Chipotle Mexican Grill, one of the fastest-growing quick-service restaurants (QSRs) in the country, has had a bit of roller coaster ride in the past few years. Formerly a subsidiary of McDonald’s, Chipotle became fully independent in 2006, and by 2015 had more than 2,000 restaurants in the U.S., Canada and Europe. However, the chain was subsequently rocked by a series of well-publicized food safety concerns, including E. coli, salmonella and norovirus, resulting in a sales decline of 36 percent.
Despite these setbacks, Chipotle’s star looks to be on the rise again. Its Q2 2019 earnings report stated that the QSR’s stock has surpassed $750 a share for the first time since the 2015 outbreaks. Its most recent move to win customers back was the nationwide launch of Chipotle Rewards, its customer loyalty program that encourages customer returns by periodically offering them free burritos.
In a recent interview with PYMNTS, Chipotle Chief Technical Officer Curt Garner talked about the new rewards program, and how the chain is keeping it safe from hackers, fraudsters and other bad actors.
How Chipotle Rewards its Loyal Customers
Chipotle was one of the first QSRs to embrace digital ordering, rolling out its first iPhone mobile order-ahead app in 2009. Its restaurants were quick to adapt to the digital ecosystem, with the majority of locations having a second back-of-house kitchen dedicated to digital orders. However, it wasn’t until this past March that the QSR launched a corresponding loyalty program.
Like many of its competitors, Chipotle Rewards is a points-based system, with every dollar spent earning 10 points and 1,250 points earning the customer a free entrée. According to Garner, the chain experimented with a variety of rewards structures but settled on the points-based system due to its simplicity and ease of understanding by customers.
“People are very excited about the idea of bonuses and the chance to get points multipliers,” Garner said, “but foundationally, they really want to understand the basic tenets of the plan and not have to go through a long piece of small print.”
Similar systems are employed by Starbucks, Chick-Fil-A, Dunkin’ and many other QSRs in the mobile ordering scene. Chipotle, however, came up with a few innovations all on its own, according to Garner.
“Something that's unique to Chipotle was the idea of retro credit, so [customers have] 24 hours after ordering to enter receipt information into our system and get credit for the transaction,” Garner said. “There's social pressure in line at Chipotle during peak [hours], and people don’t want to stop at the register and go onto our app, and then register, and get a bar code to get the credit.”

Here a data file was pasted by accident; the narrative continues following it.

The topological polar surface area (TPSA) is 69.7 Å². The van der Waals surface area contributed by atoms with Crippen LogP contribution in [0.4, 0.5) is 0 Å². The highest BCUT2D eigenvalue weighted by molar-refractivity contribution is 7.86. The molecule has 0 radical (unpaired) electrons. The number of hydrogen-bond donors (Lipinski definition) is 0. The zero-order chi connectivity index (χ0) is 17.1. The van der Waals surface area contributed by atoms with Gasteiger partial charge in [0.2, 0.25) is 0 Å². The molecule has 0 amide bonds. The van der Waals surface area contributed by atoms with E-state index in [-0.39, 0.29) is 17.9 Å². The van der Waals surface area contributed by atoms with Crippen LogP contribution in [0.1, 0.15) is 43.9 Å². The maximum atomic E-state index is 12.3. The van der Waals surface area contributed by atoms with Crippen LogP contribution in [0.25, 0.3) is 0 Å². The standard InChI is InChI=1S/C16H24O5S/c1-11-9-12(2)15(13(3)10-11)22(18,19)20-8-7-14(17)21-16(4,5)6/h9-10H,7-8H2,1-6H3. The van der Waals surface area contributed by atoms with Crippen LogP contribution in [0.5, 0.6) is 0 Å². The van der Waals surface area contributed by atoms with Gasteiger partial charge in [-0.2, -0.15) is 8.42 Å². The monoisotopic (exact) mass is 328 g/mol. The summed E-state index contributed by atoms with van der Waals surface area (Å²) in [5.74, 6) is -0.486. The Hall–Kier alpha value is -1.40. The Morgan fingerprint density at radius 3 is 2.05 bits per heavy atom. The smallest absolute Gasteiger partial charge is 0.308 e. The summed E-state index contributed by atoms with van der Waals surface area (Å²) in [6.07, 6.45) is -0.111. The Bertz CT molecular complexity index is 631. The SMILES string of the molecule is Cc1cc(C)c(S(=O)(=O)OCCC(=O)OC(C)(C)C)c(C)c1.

Keeping Bad Actors at Bay
When it comes to securing its rewards program, Chipotle’s strategy is twofold, with both internal security measures and cooperation with third-party security firms. Artificial intelligence (AI) and machine learning play key roles in assessing risky transactions, as they can analyze thousands of transactions in a fraction of the time it takes a human analyst. In many situations, an AI can do the job all on its own.
“When you're looking at account takeovers, for example, it's predominantly automated bot attacks that have an identifiable signature,” Garner explained. “As a retailer, you can say there's no practical purpose why a customer would be trying to log on to your network using a bot. The security platforms that utilize AI and machine learning can also spot attack patterns as they try to morph into different vectors, and very quickly block those transactions as well.”
Many times, however, the AI is not completely sure of its analysis, and transfers it to a human analyst for further scrutiny. One particular red flag, Garner said, are orders from new or unrecognized devices, which the AI always subjects to additional scrutiny before determining whether to process the order.
The second major aspect of Chipotle’s rewards program security is partnerships with major payments providers and security firms.
“[We] utilize large third parties as part of our application stack, so that the information that we and our customers would be most concerned about is not present on Chipotle's system,” Garner noted. “That payment information from our app is tokenized and sent directly to banks, and never traverses the Chipotle network.”
In addition to keeping payment information off of the Chipotle app, third-party security firms subject the app to a stringent vetting process, employing white-hat hackers that attempt to break the company’s security protocols. Chipotle resubmits its app to the hackers every time the app is updated to ensure so vulnerable software can ever be present.
However, Garner could not comment on the exact nature of the third-party testing companies.
“It’s a company policy because if, for instance, somebody were to find some vulnerability in any third party or tool, we wouldn't want people to know that we're a part of their customer base and potential threat vector,” he explained.
However, even multilayered, redundant security measures like Chipotle’s aren’t entirely ironclad. A number of Chipotle customers took to Reddit and Twitter in April, saying that their accounts had been breached, and bad actors had ordered food under their names. Although Chipotle attributed to attack to credential stuffing — in which a hacker uses a bot to automatically enter usernames and passwords stolen from other websites to try to find matches — many guests said their Chipotle passwords were unique or they used guest accounts.
Whatever the case may be, it underlines the need for impenetrable security. If Chipotle wants to continue its profitable trends, additional measures may need to be taken before customers decide the risk of stolen data is too great.